Perhaps the greatest flaw in an “Over the Horizon” strategy, which the Biden White House has yet to fully explain, is the strategic end goal. What do we hope to accomplish? The Taliban’s victory and the expectation of a resurgent al-Qa’ida and increasingly worrisome ISIS-K, despite America’s twenty-year military presence in Afghanistan, should make the case that we can’t kill our way to success. Will drone strikes now become our single-threaded option for Afghanistan when we’re trying to get out of the killing business? And what will be the metrics for success?

The Aug. 29, 2021 strike in Kabul that the Pentagon has now acknowledged to have been a mistake, would likely not have been taken had we a local partner, or better intelligence. Even were the target to have been validated, it was in a densely congested area and military intelligence analysts were only at “reasonable certainty” such that CIA had warned against the strike. In such a dense urban environment, there was no place for the missile to be redirected were an abort ordered and, according to the military’s own perception of the situation, the risk of secondary explosions was high. Inexplicably, the inert R9X missile — which employs blades rather than explosives to strike a target when civilians might otherwise be at risk — was not used in this strike, though employed only two days earlier against an ISIS-K facilitator in their stronghold of rural Nangahar, the man who was reportedly associated with the Aug. 26 airport attack.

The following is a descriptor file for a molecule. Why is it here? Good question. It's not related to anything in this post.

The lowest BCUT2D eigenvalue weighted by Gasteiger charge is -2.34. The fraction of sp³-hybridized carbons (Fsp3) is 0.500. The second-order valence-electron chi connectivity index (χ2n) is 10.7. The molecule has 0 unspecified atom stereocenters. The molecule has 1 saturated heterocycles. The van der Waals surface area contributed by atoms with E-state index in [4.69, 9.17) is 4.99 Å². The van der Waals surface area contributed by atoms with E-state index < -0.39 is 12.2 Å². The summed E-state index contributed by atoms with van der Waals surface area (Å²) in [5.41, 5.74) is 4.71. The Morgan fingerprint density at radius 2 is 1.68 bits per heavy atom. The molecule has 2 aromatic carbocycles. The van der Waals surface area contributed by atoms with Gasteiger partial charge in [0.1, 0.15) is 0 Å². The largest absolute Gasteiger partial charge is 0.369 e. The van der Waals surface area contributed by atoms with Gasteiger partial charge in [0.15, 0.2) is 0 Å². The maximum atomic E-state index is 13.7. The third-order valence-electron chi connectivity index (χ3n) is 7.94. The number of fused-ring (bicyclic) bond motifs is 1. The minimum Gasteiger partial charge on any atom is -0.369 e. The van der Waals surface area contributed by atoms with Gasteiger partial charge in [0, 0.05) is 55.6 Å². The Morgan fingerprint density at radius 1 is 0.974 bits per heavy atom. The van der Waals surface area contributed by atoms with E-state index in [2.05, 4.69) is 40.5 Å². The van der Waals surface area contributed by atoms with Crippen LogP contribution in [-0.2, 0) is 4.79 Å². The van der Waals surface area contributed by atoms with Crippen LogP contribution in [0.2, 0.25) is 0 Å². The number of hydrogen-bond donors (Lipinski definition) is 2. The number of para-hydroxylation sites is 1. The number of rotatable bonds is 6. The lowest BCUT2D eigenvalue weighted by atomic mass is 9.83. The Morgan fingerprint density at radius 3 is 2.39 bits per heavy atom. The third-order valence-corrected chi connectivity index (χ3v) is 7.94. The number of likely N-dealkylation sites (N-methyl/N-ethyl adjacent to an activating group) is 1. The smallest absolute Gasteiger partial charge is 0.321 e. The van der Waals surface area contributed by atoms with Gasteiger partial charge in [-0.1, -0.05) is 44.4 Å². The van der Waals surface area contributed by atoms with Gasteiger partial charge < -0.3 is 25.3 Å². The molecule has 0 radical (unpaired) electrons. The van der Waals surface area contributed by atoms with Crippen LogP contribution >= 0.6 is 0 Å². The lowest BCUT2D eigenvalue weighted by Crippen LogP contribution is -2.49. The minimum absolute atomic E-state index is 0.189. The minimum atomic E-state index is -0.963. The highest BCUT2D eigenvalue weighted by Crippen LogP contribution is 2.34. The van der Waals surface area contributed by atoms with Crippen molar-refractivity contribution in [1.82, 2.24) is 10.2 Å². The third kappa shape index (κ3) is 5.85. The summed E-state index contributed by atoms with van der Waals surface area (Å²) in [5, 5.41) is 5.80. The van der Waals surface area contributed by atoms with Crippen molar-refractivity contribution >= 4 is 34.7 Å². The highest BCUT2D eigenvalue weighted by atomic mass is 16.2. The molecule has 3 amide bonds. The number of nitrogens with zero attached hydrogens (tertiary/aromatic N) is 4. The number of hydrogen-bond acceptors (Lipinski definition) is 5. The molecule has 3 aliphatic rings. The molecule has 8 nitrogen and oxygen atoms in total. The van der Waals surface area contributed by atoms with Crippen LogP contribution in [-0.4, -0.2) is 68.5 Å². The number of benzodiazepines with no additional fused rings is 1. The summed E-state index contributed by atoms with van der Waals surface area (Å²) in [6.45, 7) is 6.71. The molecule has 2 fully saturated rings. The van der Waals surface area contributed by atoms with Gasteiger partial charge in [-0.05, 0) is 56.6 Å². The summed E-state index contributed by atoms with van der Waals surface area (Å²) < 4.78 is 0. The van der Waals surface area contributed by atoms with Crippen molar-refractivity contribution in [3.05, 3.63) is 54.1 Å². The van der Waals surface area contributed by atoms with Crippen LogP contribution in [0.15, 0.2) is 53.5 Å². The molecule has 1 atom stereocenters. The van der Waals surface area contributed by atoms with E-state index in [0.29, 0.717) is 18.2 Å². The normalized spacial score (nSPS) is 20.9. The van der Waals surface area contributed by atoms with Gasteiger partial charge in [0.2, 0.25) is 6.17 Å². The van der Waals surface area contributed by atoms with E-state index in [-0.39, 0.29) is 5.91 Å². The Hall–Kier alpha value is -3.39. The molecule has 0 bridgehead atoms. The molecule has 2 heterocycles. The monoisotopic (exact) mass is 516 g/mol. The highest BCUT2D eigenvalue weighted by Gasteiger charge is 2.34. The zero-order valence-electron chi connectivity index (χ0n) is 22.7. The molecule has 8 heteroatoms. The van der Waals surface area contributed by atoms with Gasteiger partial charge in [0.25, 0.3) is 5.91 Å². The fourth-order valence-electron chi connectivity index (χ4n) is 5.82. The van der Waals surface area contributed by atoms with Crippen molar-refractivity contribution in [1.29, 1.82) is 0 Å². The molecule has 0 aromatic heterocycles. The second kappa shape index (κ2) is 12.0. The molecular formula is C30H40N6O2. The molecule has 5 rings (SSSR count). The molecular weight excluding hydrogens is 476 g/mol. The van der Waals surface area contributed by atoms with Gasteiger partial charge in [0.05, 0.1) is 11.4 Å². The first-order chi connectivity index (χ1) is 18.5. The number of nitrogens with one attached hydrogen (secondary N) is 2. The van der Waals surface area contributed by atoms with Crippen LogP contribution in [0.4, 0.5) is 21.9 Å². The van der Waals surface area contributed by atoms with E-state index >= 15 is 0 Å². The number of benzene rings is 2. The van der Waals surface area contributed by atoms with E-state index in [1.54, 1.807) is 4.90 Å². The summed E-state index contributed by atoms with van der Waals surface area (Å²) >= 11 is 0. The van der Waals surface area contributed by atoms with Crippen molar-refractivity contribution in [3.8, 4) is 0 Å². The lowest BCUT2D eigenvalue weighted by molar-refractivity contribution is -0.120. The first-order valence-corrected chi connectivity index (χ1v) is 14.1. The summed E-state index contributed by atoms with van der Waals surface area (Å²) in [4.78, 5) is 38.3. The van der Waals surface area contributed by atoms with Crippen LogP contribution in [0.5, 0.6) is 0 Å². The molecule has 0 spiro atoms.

Rather than taking a drone strike against a suspected ISIS-K car bomb cruising through Kabul’s busy streets, what might have happened prior to America’s withdrawal and the ensuing Afghan government collapse? Local partner or U.S. ground forces would have surely been used to investigate and interdict the driver rather than risk firing an explosive missile in the heart of the city. And if left to choose between killing or a dangerous capture operation against a known or suspected terrorists, there’s significant intelligence benefit from detainees and the potential treasure trove of documents, cell phones, computers and media secured, whether or not the captives are cooperative.